The CERT Division of the Software Engineering Institute (SEI) at Carnegie Mellon University recently released the Cyobstract Python library as an open source tool. You can use it to quickly and efficiently extract artifacts from free text in a single report, from a collection of incident reports, from threat assessment summaries, or any other textual source.
As we fast-forward to November 2016, Microsoft released a blog post called Moving Beyond EMET, which announced the end-of-life (EOL) date of EMET and explained why Windows 10 makes EMET unnecessary. I took issue with this blog post, primarily because, at that time, Windows 10 could NOT provide opt-in, application-specific protections like EMET can.
Microsoft dropped support for EMET on July 31, 2018. Let's see what has changed and what we can do to protect ourselves on Windows systems today.
As a vulnerability analyst at the CERT Coordination Center, I am interested not only in software vulnerabilities themselves, but also exploits and exploit mitigations. Working in this field, it doesn't take too long to realize that there will never be an end to software vulnerabilities. That is to say, software defects are not going away. For this reason, software exploit mitigations are usually much more valuable than individual software fixes. Being able to mitigate entire classes of software vulnerabilities is a powerful capability. One of the reasons why we strongly promote mitigation tools like EMET or Windows Defender Exploit Guard, which is the replacement for EMET on the Windows 10 platform, is because exploit mitigation protections are not limited to the specific vulnerability du jour.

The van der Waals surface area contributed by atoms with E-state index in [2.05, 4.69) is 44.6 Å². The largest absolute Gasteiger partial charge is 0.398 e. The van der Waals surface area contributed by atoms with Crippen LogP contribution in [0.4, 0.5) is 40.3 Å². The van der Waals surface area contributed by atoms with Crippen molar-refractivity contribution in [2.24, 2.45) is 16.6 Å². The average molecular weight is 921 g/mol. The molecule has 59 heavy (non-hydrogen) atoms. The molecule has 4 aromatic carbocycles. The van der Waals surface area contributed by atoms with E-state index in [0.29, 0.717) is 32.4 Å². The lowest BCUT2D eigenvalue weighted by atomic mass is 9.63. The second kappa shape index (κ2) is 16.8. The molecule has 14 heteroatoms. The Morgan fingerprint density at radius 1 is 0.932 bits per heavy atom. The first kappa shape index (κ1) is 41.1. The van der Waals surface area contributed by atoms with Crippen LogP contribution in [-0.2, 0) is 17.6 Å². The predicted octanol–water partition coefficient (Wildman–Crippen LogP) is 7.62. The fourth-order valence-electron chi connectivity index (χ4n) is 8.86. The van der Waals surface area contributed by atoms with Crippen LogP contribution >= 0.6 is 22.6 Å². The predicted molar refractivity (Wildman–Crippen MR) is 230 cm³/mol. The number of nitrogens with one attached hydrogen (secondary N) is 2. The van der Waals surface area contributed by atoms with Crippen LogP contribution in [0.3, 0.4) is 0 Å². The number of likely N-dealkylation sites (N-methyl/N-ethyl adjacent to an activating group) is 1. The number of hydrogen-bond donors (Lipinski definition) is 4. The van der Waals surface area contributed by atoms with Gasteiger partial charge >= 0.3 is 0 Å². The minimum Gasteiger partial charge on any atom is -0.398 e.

While looking at a recent exploit for VLC on Windows, I noticed some unexpected behaviors. In this blog post, I will describe how my journey led me to the discovery of several flaws that put users of many applications at unnecessary risk. VLC isn't the only victim here.
In 2014 we investigated cache poisoning and found some in some damaging places, like mail-handling domains. It can't be assumed behaviors on the internet continue unchanged, so I wanted to repeat the measurement. I used our same passive DNS data source and the same method, but now four years later, to investigate this question.
We at CERT are very proud of our collaboration with ACM to create the journal ACM Digital Threats: Research and Practice. One of the goals of the journal is to facilitate the communication between researchers and practitioners in the field of Cybersecurity. We have two columns to aid us in achieving this goal.
As I started pulling the thread of RTF and OLE, I uncovered a weakness that is much more severe than an ASLR bypass. Continue reading to follow my path of investigation, which leads to crashed Windows systems and stolen passwords.
The costs of the steady stream of data breaches and attacks on sensitive and confidential data continue to rise. Organizations are responding by making data protection a critical component of their leadership and governance strategies. The European Union's recent General Data Protection Regulation (GDPR) adds layers of complexity to protecting the data of individuals in the EU and European Economic Area. Organizations are struggling to understand GDPR's requirements, much less become compliant. In this series of blog posts, I'll describe how to use the CERT Resilience Management Model (CERT-RMM) to approach GDPR compliance and, more fundamentally, data privacy.